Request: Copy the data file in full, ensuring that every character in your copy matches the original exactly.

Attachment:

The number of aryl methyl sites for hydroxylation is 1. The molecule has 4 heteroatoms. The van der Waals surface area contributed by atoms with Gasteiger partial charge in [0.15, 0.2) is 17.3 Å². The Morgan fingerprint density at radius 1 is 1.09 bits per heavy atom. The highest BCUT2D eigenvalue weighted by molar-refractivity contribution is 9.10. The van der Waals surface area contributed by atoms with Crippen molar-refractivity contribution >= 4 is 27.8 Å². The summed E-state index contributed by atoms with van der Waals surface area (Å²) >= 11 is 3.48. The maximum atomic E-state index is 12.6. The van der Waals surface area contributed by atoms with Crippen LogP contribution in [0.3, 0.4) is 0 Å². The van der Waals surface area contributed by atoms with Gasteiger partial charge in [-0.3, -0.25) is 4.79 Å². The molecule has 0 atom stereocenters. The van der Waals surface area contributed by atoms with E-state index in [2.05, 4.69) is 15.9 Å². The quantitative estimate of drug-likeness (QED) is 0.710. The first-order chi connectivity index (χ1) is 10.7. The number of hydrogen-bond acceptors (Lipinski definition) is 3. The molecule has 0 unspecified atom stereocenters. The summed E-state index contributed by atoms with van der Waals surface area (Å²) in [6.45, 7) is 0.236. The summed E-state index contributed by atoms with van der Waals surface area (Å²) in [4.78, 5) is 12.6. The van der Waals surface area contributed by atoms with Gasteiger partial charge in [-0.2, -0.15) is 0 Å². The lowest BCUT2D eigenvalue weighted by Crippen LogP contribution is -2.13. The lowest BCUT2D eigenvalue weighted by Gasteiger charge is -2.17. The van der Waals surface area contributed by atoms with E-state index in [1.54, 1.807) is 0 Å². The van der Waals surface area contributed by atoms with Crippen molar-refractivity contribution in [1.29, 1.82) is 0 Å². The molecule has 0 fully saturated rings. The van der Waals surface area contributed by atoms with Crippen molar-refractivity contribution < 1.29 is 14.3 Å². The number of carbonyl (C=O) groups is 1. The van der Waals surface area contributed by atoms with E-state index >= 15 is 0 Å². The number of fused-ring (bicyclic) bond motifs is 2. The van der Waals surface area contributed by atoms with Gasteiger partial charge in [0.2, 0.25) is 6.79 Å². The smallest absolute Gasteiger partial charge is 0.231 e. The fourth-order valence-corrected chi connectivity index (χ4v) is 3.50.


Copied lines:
The number of aryl methyl sites for hydroxylation is 1. The molecule has 4 heteroatoms. The van der Waals surface area contributed by atoms with Gasteiger partial charge in [0.15, 0.2) is 17.3 Å². The Morgan fingerprint density at radius 1 is 1.09 bits per heavy atom. The highest BCUT2D eigenvalue weighted by molar-refractivity contribution is 9.10. The van der Waals surface area contributed by atoms with Crippen molar-refractivity contribution >= 4 is 27.8 Å². The summed E-state index contributed by atoms with van der Waals surface area (Å²) >= 11 is 3.48. The maximum atomic E-state index is 12.6. The van der Waals surface area contributed by atoms with Crippen LogP contribution in [0.3, 0.4) is 0 Å². The van der Waals surface area contributed by atoms with Gasteiger partial charge in [-0.3, -0.25) is 4.79 Å². The molecule has 0 atom stereocenters. The van der Waals surface area contributed by atoms with E-state index in [2.05, 4.69) is 15.9 Å². The quantitative estimate of drug-likeness (QED) is 0.710. The first-order chi connectivity index (χ1) is 10.7. The number of hydrogen-bond acceptors (Lipinski definition) is 3. The molecule has 0 unspecified atom stereocenters. The summed E-state index contributed by atoms with van der Waals surface area (Å²) in [6.45, 7) is 0.236. The summed E-state index contributed by atoms with van der Waals surface area (Å²) in [4.78, 5) is 12.6. The van der Waals surface area contributed by atoms with Gasteiger partial charge in [-0.2, -0.15) is 0 Å². The lowest BCUT2D eigenvalue weighted by Crippen LogP contribution is -2.13. The lowest BCUT2D eigenvalue weighted by Gasteiger charge is -2.17. The van der Waals surface area contributed by atoms with E-state index in [1.54, 1.807) is 0 Å². The van der Waals surface area contributed by atoms with Crippen molar-refractivity contribution in [1.29, 1.82) is 0 Å². The molecule has 0 fully saturated rings. The van der Waals surface area contributed by atoms with Crippen molar-refractivity contribution < 1.29 is 14.3 Å². The number of carbonyl (C=O) groups is 1. The van der Waals surface area contributed by atoms with E-state index >= 15 is 0 Å². The number of fused-ring (bicyclic) bond motifs is 2. The van der Waals surface area contributed by atoms with Gasteiger partial charge in [0.2, 0.25) is 6.79 Å². The smallest absolute Gasteiger partial charge is 0.231 e. The fourth-order valence-corrected chi connectivity index (χ4v) is 3.50.